By Justin Sink - 12/16/13 04:50 PM EST
The White House on Monday sidestepped questions about whether controversial regulations were deliberately delayed in the run-up to the 2012 election.
"[The Office of Information and Regulatory Affairs] runs this process. They run a rigorous process. And I can point you to a number of highly — you know, high-profile, highly economically significant and contentious rules that were put out and acted on in 2012 and late 2011," Carney said.
"Their approach to regulatory review is consistent with long-standing precedent across previous administrations of both parties, and fully adheres to the established principles guiding regulatory policy," Carney said.
Citing anonymous officials, The Washington Post reported Sunday that the administration deliberately held back regulations that could have harmed President Obama’s reelection campaign. The story also cited a report by the Administrative Conference of the United States that found federal rules took an average of 79 days to fully assess in 2012 — up from 50 days between 1994 and 2011.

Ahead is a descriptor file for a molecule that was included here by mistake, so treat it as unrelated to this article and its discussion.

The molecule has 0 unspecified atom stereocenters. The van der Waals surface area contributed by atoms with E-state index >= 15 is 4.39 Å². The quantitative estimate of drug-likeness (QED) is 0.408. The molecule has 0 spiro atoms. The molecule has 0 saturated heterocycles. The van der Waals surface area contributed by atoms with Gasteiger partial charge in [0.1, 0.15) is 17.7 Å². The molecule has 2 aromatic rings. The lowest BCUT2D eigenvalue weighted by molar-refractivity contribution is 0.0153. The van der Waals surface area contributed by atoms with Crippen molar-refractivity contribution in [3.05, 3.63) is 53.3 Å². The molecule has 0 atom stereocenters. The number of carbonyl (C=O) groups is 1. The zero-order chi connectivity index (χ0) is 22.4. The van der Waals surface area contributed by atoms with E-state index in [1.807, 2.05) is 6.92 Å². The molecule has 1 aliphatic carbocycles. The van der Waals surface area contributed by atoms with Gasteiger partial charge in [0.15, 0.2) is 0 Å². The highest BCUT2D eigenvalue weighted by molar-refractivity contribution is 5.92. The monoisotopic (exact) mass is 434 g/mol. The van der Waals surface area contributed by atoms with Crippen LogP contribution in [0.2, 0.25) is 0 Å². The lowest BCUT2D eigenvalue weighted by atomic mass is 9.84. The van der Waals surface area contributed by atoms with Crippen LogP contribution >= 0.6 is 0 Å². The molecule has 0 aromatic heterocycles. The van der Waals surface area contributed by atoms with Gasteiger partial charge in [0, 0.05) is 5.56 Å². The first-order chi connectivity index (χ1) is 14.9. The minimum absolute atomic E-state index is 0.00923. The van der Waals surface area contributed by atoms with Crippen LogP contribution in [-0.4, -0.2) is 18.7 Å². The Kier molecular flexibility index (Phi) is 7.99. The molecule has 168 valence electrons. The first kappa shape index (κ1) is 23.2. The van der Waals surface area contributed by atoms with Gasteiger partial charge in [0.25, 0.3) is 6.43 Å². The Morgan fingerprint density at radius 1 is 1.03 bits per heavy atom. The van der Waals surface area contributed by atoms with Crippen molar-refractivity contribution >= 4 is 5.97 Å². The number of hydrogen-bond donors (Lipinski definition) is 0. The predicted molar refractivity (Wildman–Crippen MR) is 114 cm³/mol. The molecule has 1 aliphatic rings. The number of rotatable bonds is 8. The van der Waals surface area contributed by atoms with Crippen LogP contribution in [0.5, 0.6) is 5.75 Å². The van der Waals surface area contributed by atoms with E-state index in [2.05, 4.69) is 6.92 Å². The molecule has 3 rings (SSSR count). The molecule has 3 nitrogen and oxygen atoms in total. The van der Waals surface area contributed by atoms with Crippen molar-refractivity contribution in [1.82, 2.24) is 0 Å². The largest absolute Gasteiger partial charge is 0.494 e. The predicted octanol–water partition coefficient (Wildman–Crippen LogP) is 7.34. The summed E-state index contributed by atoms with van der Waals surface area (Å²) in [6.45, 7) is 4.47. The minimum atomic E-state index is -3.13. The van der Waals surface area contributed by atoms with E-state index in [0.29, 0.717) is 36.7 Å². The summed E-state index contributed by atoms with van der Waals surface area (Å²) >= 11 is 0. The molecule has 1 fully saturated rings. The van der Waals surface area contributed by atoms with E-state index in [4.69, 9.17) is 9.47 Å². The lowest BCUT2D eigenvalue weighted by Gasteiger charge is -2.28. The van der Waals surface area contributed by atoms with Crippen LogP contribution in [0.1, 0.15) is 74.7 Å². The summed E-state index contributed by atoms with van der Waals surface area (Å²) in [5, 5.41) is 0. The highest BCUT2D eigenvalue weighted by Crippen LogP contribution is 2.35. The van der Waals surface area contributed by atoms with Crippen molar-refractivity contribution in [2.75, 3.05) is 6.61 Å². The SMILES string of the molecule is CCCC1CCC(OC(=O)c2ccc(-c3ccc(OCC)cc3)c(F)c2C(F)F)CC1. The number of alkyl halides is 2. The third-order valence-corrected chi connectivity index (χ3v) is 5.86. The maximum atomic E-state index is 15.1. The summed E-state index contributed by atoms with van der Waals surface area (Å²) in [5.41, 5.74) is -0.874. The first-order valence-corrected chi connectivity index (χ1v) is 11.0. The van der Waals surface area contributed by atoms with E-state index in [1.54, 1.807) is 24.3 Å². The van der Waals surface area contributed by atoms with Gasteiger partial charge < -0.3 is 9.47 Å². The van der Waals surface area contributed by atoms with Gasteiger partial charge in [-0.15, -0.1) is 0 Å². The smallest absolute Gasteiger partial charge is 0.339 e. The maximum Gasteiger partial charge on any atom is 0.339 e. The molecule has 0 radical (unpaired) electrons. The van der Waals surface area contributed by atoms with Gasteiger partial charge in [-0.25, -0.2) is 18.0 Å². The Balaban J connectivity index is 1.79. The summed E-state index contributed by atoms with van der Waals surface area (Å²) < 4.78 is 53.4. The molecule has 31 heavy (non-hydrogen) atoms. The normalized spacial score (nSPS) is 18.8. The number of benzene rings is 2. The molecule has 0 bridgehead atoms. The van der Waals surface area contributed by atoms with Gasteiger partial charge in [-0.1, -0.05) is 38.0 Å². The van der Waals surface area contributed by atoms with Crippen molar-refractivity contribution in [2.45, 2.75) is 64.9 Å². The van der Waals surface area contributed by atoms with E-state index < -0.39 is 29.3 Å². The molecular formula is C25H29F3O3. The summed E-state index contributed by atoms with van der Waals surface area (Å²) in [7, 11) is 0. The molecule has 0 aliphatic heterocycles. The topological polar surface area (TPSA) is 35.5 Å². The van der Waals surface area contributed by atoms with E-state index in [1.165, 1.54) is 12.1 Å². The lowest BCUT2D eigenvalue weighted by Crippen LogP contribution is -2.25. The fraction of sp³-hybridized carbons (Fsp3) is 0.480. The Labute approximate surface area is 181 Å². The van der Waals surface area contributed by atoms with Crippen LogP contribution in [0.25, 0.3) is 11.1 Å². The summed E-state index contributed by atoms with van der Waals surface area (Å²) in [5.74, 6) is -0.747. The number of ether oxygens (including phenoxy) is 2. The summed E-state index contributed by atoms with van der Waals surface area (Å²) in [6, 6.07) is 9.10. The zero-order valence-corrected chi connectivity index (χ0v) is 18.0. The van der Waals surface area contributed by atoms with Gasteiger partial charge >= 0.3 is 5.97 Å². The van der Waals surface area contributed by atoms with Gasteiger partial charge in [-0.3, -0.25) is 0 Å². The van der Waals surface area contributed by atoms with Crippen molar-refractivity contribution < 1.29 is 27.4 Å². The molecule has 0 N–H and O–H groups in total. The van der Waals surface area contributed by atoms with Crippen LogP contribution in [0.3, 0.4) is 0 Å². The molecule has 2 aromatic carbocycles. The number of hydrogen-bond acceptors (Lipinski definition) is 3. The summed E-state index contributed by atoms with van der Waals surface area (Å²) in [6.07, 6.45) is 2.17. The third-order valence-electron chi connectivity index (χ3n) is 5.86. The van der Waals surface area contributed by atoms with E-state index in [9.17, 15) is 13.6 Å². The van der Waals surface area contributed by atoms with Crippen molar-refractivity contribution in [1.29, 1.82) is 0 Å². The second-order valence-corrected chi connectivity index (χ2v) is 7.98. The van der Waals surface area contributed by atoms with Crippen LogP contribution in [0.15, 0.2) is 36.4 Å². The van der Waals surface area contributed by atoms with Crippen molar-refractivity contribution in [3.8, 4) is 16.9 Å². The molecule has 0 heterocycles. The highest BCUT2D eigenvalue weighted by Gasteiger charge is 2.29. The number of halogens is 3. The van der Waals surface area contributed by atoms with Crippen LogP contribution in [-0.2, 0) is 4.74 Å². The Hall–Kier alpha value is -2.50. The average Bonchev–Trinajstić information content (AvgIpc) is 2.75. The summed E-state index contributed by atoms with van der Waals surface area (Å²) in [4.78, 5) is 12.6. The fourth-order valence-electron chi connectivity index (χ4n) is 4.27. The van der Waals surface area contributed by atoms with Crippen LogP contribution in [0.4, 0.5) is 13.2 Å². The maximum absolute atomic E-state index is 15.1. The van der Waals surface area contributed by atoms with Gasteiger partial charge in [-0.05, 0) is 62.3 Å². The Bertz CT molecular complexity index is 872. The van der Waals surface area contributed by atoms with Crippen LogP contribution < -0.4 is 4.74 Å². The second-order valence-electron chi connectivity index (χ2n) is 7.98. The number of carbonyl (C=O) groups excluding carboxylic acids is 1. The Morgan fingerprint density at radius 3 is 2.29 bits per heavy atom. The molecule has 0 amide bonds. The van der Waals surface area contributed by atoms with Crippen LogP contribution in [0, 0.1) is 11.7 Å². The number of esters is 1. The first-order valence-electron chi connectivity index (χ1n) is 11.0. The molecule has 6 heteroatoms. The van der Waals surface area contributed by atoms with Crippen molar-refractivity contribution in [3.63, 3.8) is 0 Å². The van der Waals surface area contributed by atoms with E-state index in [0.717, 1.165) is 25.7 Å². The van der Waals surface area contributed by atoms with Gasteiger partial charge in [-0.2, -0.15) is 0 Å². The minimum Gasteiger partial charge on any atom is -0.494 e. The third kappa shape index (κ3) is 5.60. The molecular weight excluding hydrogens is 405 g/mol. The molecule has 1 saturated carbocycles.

“Several of the senior agency employees indicated that OIRA reviews took longer in 2011 and 2012 because of concerns about the agencies issuing costly or controversial rules prior to the November 2012 election,” the report said.
“The employees said their agencies were instructed that such rules were not to be issued unless deemed absolutely necessary — e.g., a judicial deadline — or if it could be shown they were not controversial — e.g., clear net benefits.
Carney defended the delays as necessary to properly evaluate proposed regulations.
"When it comes to complex rules with significant potential impact, we take the time needed to get them right," Carney said. "The administration is committed to a regulatory strategy that maintains a balance between protecting the health, welfare and safety of Americans and promoting economic growth, job creation, competitiveness and innovation."